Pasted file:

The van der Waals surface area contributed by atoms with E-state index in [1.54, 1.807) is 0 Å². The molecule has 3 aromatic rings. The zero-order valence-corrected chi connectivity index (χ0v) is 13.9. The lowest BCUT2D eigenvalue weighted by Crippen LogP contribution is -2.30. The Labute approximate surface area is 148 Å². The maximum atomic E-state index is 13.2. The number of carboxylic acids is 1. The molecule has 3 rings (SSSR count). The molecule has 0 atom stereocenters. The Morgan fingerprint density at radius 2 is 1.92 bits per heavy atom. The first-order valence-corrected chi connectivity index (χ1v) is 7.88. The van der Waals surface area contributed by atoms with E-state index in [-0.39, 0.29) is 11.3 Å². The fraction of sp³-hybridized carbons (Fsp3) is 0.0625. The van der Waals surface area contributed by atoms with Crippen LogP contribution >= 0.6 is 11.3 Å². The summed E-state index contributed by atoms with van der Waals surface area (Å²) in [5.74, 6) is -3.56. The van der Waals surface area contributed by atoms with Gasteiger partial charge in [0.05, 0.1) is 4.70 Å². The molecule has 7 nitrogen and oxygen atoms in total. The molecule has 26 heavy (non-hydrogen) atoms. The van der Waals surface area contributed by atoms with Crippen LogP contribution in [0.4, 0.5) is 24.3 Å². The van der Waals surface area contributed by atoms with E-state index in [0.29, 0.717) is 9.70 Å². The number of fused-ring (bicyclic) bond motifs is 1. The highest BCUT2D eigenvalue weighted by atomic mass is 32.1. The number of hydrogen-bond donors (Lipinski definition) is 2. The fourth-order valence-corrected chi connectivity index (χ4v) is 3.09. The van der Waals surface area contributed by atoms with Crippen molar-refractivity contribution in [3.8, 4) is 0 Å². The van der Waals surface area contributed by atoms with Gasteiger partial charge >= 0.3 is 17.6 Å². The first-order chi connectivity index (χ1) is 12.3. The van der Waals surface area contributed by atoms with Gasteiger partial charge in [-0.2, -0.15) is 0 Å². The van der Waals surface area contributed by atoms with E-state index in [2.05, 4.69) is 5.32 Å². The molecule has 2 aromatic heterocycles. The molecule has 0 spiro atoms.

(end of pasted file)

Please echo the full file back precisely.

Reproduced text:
The van der Waals surface area contributed by atoms with E-state index in [1.54, 1.807) is 0 Å². The molecule has 3 aromatic rings. The zero-order valence-corrected chi connectivity index (χ0v) is 13.9. The lowest BCUT2D eigenvalue weighted by Crippen LogP contribution is -2.30. The Labute approximate surface area is 148 Å². The maximum atomic E-state index is 13.2. The number of carboxylic acids is 1. The molecule has 3 rings (SSSR count). The molecule has 0 atom stereocenters. The Morgan fingerprint density at radius 2 is 1.92 bits per heavy atom. The first-order valence-corrected chi connectivity index (χ1v) is 7.88. The van der Waals surface area contributed by atoms with E-state index in [-0.39, 0.29) is 11.3 Å². The fraction of sp³-hybridized carbons (Fsp3) is 0.0625. The van der Waals surface area contributed by atoms with Crippen LogP contribution >= 0.6 is 11.3 Å². The summed E-state index contributed by atoms with van der Waals surface area (Å²) in [5.74, 6) is -3.56. The van der Waals surface area contributed by atoms with Gasteiger partial charge in [0.05, 0.1) is 4.70 Å². The molecule has 7 nitrogen and oxygen atoms in total. The molecule has 26 heavy (non-hydrogen) atoms. The van der Waals surface area contributed by atoms with Crippen LogP contribution in [0.4, 0.5) is 24.3 Å². The van der Waals surface area contributed by atoms with E-state index in [0.29, 0.717) is 9.70 Å². The number of fused-ring (bicyclic) bond motifs is 1. The highest BCUT2D eigenvalue weighted by atomic mass is 32.1. The number of hydrogen-bond donors (Lipinski definition) is 2. The fourth-order valence-corrected chi connectivity index (χ4v) is 3.09. The van der Waals surface area contributed by atoms with Crippen molar-refractivity contribution in [3.8, 4) is 0 Å². The van der Waals surface area contributed by atoms with Gasteiger partial charge >= 0.3 is 17.6 Å². The first-order chi connectivity index (χ1) is 12.3. The van der Waals surface area contributed by atoms with Gasteiger partial charge in [-0.2, -0.15) is 0 Å². The van der Waals surface area contributed by atoms with E-state index in [2.05, 4.69) is 5.32 Å². The molecule has 2 aromatic heterocycles. The molecule has 0 spiro atoms.